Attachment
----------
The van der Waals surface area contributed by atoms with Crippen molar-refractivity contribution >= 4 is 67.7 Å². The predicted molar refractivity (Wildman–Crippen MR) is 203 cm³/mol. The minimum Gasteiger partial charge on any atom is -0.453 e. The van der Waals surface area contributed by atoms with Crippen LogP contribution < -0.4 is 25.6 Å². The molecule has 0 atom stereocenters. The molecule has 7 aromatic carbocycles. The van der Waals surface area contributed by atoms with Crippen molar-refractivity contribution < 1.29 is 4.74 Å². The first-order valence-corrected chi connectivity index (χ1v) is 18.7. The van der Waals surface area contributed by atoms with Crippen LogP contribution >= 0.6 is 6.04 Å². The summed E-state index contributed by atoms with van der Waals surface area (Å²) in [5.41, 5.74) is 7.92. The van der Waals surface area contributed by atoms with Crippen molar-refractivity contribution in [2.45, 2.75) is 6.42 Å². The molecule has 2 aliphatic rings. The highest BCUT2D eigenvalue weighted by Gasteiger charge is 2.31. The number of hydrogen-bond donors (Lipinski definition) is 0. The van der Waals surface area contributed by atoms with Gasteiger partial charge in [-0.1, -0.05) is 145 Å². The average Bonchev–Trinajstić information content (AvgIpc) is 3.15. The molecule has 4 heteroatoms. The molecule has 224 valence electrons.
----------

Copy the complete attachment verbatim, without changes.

The van der Waals surface area contributed by atoms with Crippen molar-refractivity contribution >= 4 is 67.7 Å². The predicted molar refractivity (Wildman–Crippen MR) is 203 cm³/mol. The minimum Gasteiger partial charge on any atom is -0.453 e. The van der Waals surface area contributed by atoms with Crippen LogP contribution < -0.4 is 25.6 Å². The molecule has 0 atom stereocenters. The molecule has 7 aromatic carbocycles. The van der Waals surface area contributed by atoms with Crippen molar-refractivity contribution < 1.29 is 4.74 Å². The first-order valence-corrected chi connectivity index (χ1v) is 18.7. The van der Waals surface area contributed by atoms with Crippen LogP contribution >= 0.6 is 6.04 Å². The summed E-state index contributed by atoms with van der Waals surface area (Å²) in [5.41, 5.74) is 7.92. The van der Waals surface area contributed by atoms with Crippen molar-refractivity contribution in [2.45, 2.75) is 6.42 Å². The molecule has 2 aliphatic rings. The highest BCUT2D eigenvalue weighted by Gasteiger charge is 2.31. The number of hydrogen-bond donors (Lipinski definition) is 0. The van der Waals surface area contributed by atoms with Gasteiger partial charge in [-0.1, -0.05) is 145 Å². The average Bonchev–Trinajstić information content (AvgIpc) is 3.15. The molecule has 4 heteroatoms. The molecule has 224 valence electrons.